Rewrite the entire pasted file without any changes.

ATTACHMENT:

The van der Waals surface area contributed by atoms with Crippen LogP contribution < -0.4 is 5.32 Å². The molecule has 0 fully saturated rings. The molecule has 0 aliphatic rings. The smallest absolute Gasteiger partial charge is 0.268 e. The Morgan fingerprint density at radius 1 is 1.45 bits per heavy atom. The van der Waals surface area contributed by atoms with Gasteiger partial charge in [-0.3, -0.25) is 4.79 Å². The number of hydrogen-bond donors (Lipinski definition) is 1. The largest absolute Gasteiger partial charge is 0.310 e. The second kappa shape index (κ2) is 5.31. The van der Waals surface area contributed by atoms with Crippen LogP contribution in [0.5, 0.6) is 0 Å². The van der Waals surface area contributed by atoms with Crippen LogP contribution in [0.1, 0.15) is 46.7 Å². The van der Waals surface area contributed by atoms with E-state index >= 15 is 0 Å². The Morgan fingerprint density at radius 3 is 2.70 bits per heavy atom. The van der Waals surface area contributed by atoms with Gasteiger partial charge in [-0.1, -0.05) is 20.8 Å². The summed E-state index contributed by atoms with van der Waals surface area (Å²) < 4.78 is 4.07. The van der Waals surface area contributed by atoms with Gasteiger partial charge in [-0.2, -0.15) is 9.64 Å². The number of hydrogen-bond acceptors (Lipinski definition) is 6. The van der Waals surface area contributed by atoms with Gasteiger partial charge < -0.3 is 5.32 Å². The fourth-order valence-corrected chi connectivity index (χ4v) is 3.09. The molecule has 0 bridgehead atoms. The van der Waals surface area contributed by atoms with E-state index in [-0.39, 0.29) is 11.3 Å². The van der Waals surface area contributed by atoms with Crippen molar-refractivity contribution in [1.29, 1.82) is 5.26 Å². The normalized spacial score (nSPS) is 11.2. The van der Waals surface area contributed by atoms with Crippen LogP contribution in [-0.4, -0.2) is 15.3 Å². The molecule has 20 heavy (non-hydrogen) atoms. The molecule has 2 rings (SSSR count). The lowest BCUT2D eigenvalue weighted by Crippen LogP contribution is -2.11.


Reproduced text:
The van der Waals surface area contributed by atoms with Crippen LogP contribution < -0.4 is 5.32 Å². The molecule has 0 fully saturated rings. The molecule has 0 aliphatic rings. The smallest absolute Gasteiger partial charge is 0.268 e. The Morgan fingerprint density at radius 1 is 1.45 bits per heavy atom. The van der Waals surface area contributed by atoms with Gasteiger partial charge in [-0.3, -0.25) is 4.79 Å². The number of hydrogen-bond donors (Lipinski definition) is 1. The largest absolute Gasteiger partial charge is 0.310 e. The second kappa shape index (κ2) is 5.31. The van der Waals surface area contributed by atoms with Crippen LogP contribution in [0.5, 0.6) is 0 Å². The van der Waals surface area contributed by atoms with Crippen LogP contribution in [0.1, 0.15) is 46.7 Å². The van der Waals surface area contributed by atoms with E-state index >= 15 is 0 Å². The Morgan fingerprint density at radius 3 is 2.70 bits per heavy atom. The van der Waals surface area contributed by atoms with Gasteiger partial charge in [-0.1, -0.05) is 20.8 Å². The summed E-state index contributed by atoms with van der Waals surface area (Å²) < 4.78 is 4.07. The van der Waals surface area contributed by atoms with Gasteiger partial charge in [-0.2, -0.15) is 9.64 Å². The number of hydrogen-bond acceptors (Lipinski definition) is 6. The van der Waals surface area contributed by atoms with Gasteiger partial charge < -0.3 is 5.32 Å². The fourth-order valence-corrected chi connectivity index (χ4v) is 3.09. The molecule has 0 bridgehead atoms. The van der Waals surface area contributed by atoms with E-state index in [-0.39, 0.29) is 11.3 Å². The van der Waals surface area contributed by atoms with Crippen molar-refractivity contribution in [1.29, 1.82) is 5.26 Å². The normalized spacial score (nSPS) is 11.2. The van der Waals surface area contributed by atoms with Crippen LogP contribution in [-0.4, -0.2) is 15.3 Å². The molecule has 20 heavy (non-hydrogen) atoms. The molecule has 2 rings (SSSR count). The lowest BCUT2D eigenvalue weighted by Crippen LogP contribution is -2.11.